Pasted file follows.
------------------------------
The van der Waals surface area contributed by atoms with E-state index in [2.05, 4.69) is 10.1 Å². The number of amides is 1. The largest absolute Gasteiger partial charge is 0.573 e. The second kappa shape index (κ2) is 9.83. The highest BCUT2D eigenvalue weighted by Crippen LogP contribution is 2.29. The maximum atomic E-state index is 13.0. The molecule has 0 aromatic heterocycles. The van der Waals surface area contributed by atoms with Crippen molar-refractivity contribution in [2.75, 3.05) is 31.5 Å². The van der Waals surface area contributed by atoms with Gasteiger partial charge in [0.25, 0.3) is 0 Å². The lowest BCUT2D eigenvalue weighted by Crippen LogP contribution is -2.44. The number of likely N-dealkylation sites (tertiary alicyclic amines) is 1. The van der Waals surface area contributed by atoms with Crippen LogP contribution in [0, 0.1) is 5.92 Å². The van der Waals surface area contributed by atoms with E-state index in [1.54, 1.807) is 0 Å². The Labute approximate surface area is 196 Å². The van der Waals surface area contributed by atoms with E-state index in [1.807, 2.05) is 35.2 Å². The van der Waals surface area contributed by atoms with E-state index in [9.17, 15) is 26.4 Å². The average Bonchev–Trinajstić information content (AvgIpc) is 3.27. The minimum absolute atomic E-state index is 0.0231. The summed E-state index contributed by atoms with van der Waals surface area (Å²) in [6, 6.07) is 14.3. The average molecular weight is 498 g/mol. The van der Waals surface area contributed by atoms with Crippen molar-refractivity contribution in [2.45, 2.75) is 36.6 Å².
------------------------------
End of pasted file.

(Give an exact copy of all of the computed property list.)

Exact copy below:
The van der Waals surface area contributed by atoms with E-state index in [2.05, 4.69) is 10.1 Å². The number of amides is 1. The largest absolute Gasteiger partial charge is 0.573 e. The second kappa shape index (κ2) is 9.83. The highest BCUT2D eigenvalue weighted by Crippen LogP contribution is 2.29. The maximum atomic E-state index is 13.0. The molecule has 0 aromatic heterocycles. The van der Waals surface area contributed by atoms with Crippen molar-refractivity contribution in [2.75, 3.05) is 31.5 Å². The van der Waals surface area contributed by atoms with Gasteiger partial charge in [0.25, 0.3) is 0 Å². The lowest BCUT2D eigenvalue weighted by Crippen LogP contribution is -2.44. The number of likely N-dealkylation sites (tertiary alicyclic amines) is 1. The van der Waals surface area contributed by atoms with Crippen LogP contribution in [0, 0.1) is 5.92 Å². The van der Waals surface area contributed by atoms with E-state index in [1.54, 1.807) is 0 Å². The Labute approximate surface area is 196 Å². The van der Waals surface area contributed by atoms with E-state index in [1.807, 2.05) is 35.2 Å². The van der Waals surface area contributed by atoms with E-state index in [9.17, 15) is 26.4 Å². The average Bonchev–Trinajstić information content (AvgIpc) is 3.27. The minimum absolute atomic E-state index is 0.0231. The summed E-state index contributed by atoms with van der Waals surface area (Å²) in [6, 6.07) is 14.3. The average molecular weight is 498 g/mol. The van der Waals surface area contributed by atoms with Crippen molar-refractivity contribution in [2.45, 2.75) is 36.6 Å².